Schizophrenia is a neurodevelopmental disorder with relatively stable prevalence estimated at about 0.5% of the general population.1 There is now a general consensus that schizophrenia is characterized by high clinical heterogeneity in terms of symptomatic manifestation and outcomes. Therefore, there are ongoing efforts that aim to dissect clinical subtypes of schizophrenia in order to develop personalized treatment approaches. In agreement with these considerations, Carpenter et al.2 proposed to differentiate the deficit subtype of schizophrenia (SCZ-D) characterized primary and enduring negative symptoms. Subsequent studies have demonstrated that nearly one-third of individuals with schizophrenia might meet the criteria of SCZ-D.3 Compared to individuals with non-deficit schizophrenia (SCZ-ND), those with SCZ-D tend to show poor premorbid social functioning, worse cognitive functioning, greater neurostructural abnormalities as well as poor clinical and functional outcomes.4–6

To date, several factors have been found to increase a risk of schizophrenia. These include, i.e., familial liability,7 prenatal and perinatal complications,8 winter and spring season of birth,9 a history of childhood maltreatment10 and substance use (including nicotine).11–13 There are studies showing that some of them, including familial liability, obstetric complications and winter–spring season of birth might be more closely related to a risk of SCZ-D than that of SCZ-ND.6 Moreover, there is evidence supported by meta-analysis that male sex is associated with a risk of SCZ-D.14 Less is known about differential contribution of childhood adverse experiences and substance abuse to a risk of SCZ-D and SCZ-ND. On the basis of a meta-analysis, Alameda et al.15 showed that most forms of childhood abuse are associated with greater severity of symptoms across all dimensions of psychopathology in psychosis. However, a history of childhood neglect might be more specifically associated with negative and depressive symptoms. A history of childhood trauma has also been associated with a lack of positive and negative symptoms remission in patients with first-episode psychosis.16 As similar to a history of childhood trauma, none of previous studies investigated the association of substance use with a risk of SCZ-D and SCZ-ND. There is evidence from longitudinal studies that persistent cannabis use in patients with first-episode psychosis might be associated with greater severity of negative symptoms.17 Moreover, Krishnadas et al.18 found that individuals with schizophrenia and severe nicotine dependence show greater severity of negative symptoms, and thus require higher dosage of antipsychotics.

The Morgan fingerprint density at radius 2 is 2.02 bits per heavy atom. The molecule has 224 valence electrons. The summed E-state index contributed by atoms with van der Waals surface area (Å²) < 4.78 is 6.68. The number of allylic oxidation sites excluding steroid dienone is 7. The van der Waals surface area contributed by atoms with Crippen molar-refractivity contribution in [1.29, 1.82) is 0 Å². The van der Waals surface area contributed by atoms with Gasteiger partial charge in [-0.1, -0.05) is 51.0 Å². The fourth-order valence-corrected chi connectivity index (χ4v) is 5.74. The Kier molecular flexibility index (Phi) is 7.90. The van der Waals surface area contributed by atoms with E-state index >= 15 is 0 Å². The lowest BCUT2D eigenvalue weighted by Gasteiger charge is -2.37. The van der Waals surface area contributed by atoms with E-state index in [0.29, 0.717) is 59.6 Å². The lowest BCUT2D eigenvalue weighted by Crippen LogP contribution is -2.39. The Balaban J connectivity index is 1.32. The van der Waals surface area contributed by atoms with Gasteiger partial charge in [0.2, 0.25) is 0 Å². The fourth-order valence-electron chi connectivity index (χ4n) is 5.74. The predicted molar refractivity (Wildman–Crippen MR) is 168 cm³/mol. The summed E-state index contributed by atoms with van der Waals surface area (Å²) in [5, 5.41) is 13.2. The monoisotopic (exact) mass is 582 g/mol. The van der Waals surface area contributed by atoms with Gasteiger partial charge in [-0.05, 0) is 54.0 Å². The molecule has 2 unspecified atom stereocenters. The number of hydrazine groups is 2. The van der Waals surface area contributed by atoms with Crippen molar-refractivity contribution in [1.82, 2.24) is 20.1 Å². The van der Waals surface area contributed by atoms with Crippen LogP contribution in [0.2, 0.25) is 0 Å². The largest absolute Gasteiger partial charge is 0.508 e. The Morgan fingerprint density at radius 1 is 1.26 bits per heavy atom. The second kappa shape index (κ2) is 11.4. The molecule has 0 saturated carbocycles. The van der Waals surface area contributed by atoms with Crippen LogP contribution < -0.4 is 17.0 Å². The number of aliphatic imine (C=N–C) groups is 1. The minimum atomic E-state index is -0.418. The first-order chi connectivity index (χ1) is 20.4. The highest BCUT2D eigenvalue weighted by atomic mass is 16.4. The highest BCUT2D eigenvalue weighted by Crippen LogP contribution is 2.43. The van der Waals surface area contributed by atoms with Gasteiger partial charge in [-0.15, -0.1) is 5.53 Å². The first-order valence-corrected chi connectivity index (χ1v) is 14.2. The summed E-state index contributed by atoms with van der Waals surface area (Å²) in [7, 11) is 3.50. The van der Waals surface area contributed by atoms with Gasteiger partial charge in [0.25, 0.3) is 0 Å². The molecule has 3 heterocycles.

Following these observations, Alabaf et al.19 hypothesized that timing of known risk factors of schizophrenia might underlie their differential impact on the development of SCZ-D and SCZ-ND. The authors tested the association of known risk factors, including family history of psychosis, advanced paternal age, male gender, birth weight <3000g, summer birth, cannabis use, exposure to physical or sexual abuse and/or bullying in childhood as well as crime-related traumatic events with SCZ-D and SCZ-ND. They found that exposures acting in later life (cannabis use and a history of childhood physical or sexual abuse) are more closely related to a risk of SCZ-D than that of SCZ-ND. In this regard, we aimed to replicate these findings and test differential associations of SCZ-D and SCZ-ND with other risk factors of psychosis, including delivery by cesarean section, a history of other childhood adverse experiences (emotional abuse and neglect) and cigarette smoking at psychosis onset.

Material and methodsParticipants

A total of 118 patients with schizophrenia were recruited from outpatients at two university clinics in Wroclaw and Szczecin (Poland). The following inclusion criteria were used: (1) age between 18 and 65 years; (2) a diagnosis of schizophrenia according to the DSM-IV criteria confirmed using the Operational Criteria for Psychotic Illness (OPCRIT) checklist20; (3) maintenance of a stable antipsychotic regimen over the period of at least 6 months and (4) symptomatic remission of positive and disorganization symptoms based on the Positive and Negative Syndrome Scale (PANSS)21 items (P1 – delusions, P2 – conceptual disorganization, P3 – hallucinatory behavior, G5 – mannerisms/posturing and G9 – unusual thought content rated ≤3).22 The study received approval of the Ethics Committees at Wroclaw Medical University (Wroclaw, Poland) and Pomeranian Medical University (Szczecin, Poland). All patients provided written informed consent for participation.

Clinical manifestation